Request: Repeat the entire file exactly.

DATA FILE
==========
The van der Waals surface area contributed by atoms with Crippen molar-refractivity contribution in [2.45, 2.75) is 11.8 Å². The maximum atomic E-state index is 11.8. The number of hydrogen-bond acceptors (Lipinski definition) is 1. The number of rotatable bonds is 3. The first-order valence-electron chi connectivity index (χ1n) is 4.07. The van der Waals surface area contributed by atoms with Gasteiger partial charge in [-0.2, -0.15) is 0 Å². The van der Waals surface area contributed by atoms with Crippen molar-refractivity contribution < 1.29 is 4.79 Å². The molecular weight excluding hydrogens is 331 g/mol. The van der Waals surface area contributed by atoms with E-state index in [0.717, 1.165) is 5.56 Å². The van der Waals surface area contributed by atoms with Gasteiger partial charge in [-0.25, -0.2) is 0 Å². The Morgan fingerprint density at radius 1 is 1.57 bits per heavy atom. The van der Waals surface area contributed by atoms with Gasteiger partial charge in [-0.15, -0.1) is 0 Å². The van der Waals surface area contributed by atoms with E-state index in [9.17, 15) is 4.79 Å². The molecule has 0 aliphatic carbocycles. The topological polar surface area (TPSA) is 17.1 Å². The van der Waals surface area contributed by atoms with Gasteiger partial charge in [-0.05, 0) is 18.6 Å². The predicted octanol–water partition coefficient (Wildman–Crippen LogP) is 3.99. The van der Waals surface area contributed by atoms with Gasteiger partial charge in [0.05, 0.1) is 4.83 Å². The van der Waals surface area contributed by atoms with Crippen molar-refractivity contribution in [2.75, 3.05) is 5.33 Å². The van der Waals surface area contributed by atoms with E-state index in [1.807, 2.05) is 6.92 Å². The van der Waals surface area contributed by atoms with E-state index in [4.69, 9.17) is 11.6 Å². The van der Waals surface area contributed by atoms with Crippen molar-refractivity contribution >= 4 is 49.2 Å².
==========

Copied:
The van der Waals surface area contributed by atoms with Crippen molar-refractivity contribution in [2.45, 2.75) is 11.8 Å². The maximum atomic E-state index is 11.8. The number of hydrogen-bond acceptors (Lipinski definition) is 1. The number of rotatable bonds is 3. The first-order valence-electron chi connectivity index (χ1n) is 4.07. The van der Waals surface area contributed by atoms with Gasteiger partial charge in [-0.2, -0.15) is 0 Å². The van der Waals surface area contributed by atoms with Crippen molar-refractivity contribution < 1.29 is 4.79 Å². The molecular weight excluding hydrogens is 331 g/mol. The van der Waals surface area contributed by atoms with E-state index in [0.717, 1.165) is 5.56 Å². The van der Waals surface area contributed by atoms with Gasteiger partial charge in [-0.25, -0.2) is 0 Å². The Morgan fingerprint density at radius 1 is 1.57 bits per heavy atom. The van der Waals surface area contributed by atoms with Gasteiger partial charge in [-0.15, -0.1) is 0 Å². The van der Waals surface area contributed by atoms with E-state index in [9.17, 15) is 4.79 Å². The molecule has 0 aliphatic carbocycles. The topological polar surface area (TPSA) is 17.1 Å². The van der Waals surface area contributed by atoms with Gasteiger partial charge in [-0.05, 0) is 18.6 Å². The predicted octanol–water partition coefficient (Wildman–Crippen LogP) is 3.99. The van der Waals surface area contributed by atoms with Gasteiger partial charge in [0.05, 0.1) is 4.83 Å². The van der Waals surface area contributed by atoms with Crippen molar-refractivity contribution in [2.75, 3.05) is 5.33 Å². The van der Waals surface area contributed by atoms with E-state index in [1.807, 2.05) is 6.92 Å². The van der Waals surface area contributed by atoms with E-state index in [4.69, 9.17) is 11.6 Å². The van der Waals surface area contributed by atoms with Crippen molar-refractivity contribution >= 4 is 49.2 Å².